sunnuntai 22. helmikuuta 2009

William Golding: Lord of the Flies

"Can't they see? Can't they understand? Without the smoke signal we'll die here? Look at that!"
A wave of heated air trembled above the ashes but without a trace of smoke.

"We can't keep one fire going. And they don't care. And what's more--" He looked intensely into Piggy's streaming face.

"What's more, I don't care sometimes. Supposing I got like the others - not caring. What'd become of us?"
Piggy took off his glasses, deeply troubled.

"I dunno, Ralph. We just got to go on, that's all. That's what grown-ups would do."

We're all familiar with stories of people being shipwrecked on an uninhabited island and having to survive in one way or another until they - inevitably - get rescued. Children read classic adventure stories like Coral Island, Treasure Island and Swiss Family Robinson. These are relate light-hearted, exciting and happy adventures that children encounter when they find themselves on an idyllic paradise island in the middle of the ocean. But William Golding decided to write a novel about what could really happen if a group of children were to be left to survive on their own on an island. He gives a realistic depiction of the degeneration of a group of English schoolboys, stranded on a desert island.

Spoilers below:

I first read Lord of the Flies for English class in 8th grade and wrote on essay comparing Ralph and Jack as leaders. At that time, I completely failed to understand the significance of the ending of the book, as I remember concluding my essay with a naïve comment on the "happy end" when the boys are found and rescued, ready to be taken back to "civilization".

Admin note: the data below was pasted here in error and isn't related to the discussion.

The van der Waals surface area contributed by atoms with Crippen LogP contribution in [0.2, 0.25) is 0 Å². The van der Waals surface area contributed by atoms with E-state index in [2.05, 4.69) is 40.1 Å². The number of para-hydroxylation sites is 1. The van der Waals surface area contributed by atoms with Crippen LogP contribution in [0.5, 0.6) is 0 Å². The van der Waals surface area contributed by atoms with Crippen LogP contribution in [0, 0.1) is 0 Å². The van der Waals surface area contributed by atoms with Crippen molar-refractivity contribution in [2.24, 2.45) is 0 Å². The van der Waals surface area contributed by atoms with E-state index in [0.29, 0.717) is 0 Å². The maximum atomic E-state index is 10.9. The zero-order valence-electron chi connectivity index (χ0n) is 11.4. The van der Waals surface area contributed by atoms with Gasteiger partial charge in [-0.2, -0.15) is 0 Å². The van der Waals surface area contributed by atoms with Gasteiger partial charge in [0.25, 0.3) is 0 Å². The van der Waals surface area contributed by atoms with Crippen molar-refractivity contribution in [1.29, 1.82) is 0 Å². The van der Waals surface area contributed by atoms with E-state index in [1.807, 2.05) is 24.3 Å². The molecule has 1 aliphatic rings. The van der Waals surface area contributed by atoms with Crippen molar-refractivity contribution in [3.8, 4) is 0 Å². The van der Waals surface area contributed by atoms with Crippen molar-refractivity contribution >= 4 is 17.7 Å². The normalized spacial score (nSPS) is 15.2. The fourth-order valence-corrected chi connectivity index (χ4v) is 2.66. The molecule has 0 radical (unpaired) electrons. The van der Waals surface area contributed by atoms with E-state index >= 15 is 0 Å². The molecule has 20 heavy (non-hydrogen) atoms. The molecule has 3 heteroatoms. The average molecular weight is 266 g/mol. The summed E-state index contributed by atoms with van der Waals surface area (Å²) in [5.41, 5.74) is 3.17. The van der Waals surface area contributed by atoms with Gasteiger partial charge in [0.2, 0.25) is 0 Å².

/spoilers end.

The second reading was for English class again, about 7 years ago. Even then, I don't think I fully grasped the underlying allegorical implications of the "society" on the island and its bleak connections with the adult world. Now, after the third reading, I'm finally beginning to understand the novel more thoroughly and actually find some more interesting aspects in it.

The thing that struck me most this time is the seeming absence of female characters or femininity in the novel. All the children on the island are boys and no female characters actually appear. However, although stereotypical masculinity clearly dominates the island (emphasized through action, hunting, violence and killing), it does not exist without its feminine counterpart. Some of the boys (most obviously Piggy, as well as Ralph occasionally) are portrayed as somewhat feminine - stereotypically staying at "home" and looking after the smaller children, the "littluns". In their urge to colonize and dominate the island (the society) around them, the other boys symbolically kill the only real female creature they find - a sow with piglets.

Lord of the Flies is mandatory reading in a lot of schools for a good reason. Although many young readers may not fully understand the incredibly bleak worldview of the novel, it will certainly give everyone something to think about. What is human nature when it is stripped down to the core, its basic elements: hunger, power, greed, survival...

William Golding: Lord of the Flies. Faber & Faber. 1974.

Wikipedia: Lord of the Flies
Wikipedia: William Golding

See also:

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